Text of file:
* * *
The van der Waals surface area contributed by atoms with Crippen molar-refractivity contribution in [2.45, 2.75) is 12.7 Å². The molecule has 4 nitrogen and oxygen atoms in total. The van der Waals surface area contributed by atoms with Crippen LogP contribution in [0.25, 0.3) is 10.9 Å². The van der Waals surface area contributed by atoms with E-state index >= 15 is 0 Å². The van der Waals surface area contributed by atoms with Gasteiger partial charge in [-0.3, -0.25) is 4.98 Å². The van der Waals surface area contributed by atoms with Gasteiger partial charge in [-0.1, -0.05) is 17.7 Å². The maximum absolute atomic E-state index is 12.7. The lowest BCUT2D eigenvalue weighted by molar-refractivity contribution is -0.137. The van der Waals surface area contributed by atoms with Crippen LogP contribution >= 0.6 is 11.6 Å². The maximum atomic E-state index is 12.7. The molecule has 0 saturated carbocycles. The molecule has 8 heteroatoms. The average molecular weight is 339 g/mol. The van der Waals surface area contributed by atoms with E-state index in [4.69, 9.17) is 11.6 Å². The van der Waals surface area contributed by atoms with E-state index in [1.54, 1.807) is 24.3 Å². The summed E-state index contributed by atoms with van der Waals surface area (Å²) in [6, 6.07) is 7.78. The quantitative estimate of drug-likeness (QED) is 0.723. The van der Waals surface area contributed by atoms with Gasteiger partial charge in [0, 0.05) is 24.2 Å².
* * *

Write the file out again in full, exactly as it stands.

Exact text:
The van der Waals surface area contributed by atoms with Crippen molar-refractivity contribution in [2.45, 2.75) is 12.7 Å². The molecule has 4 nitrogen and oxygen atoms in total. The van der Waals surface area contributed by atoms with Crippen LogP contribution in [0.25, 0.3) is 10.9 Å². The van der Waals surface area contributed by atoms with E-state index >= 15 is 0 Å². The van der Waals surface area contributed by atoms with Gasteiger partial charge in [-0.3, -0.25) is 4.98 Å². The van der Waals surface area contributed by atoms with Gasteiger partial charge in [-0.1, -0.05) is 17.7 Å². The maximum absolute atomic E-state index is 12.7. The lowest BCUT2D eigenvalue weighted by molar-refractivity contribution is -0.137. The van der Waals surface area contributed by atoms with Crippen LogP contribution >= 0.6 is 11.6 Å². The maximum atomic E-state index is 12.7. The molecule has 0 saturated carbocycles. The molecule has 8 heteroatoms. The average molecular weight is 339 g/mol. The van der Waals surface area contributed by atoms with E-state index in [4.69, 9.17) is 11.6 Å². The van der Waals surface area contributed by atoms with E-state index in [1.54, 1.807) is 24.3 Å². The summed E-state index contributed by atoms with van der Waals surface area (Å²) in [6, 6.07) is 7.78. The quantitative estimate of drug-likeness (QED) is 0.723. The van der Waals surface area contributed by atoms with Gasteiger partial charge in [0, 0.05) is 24.2 Å².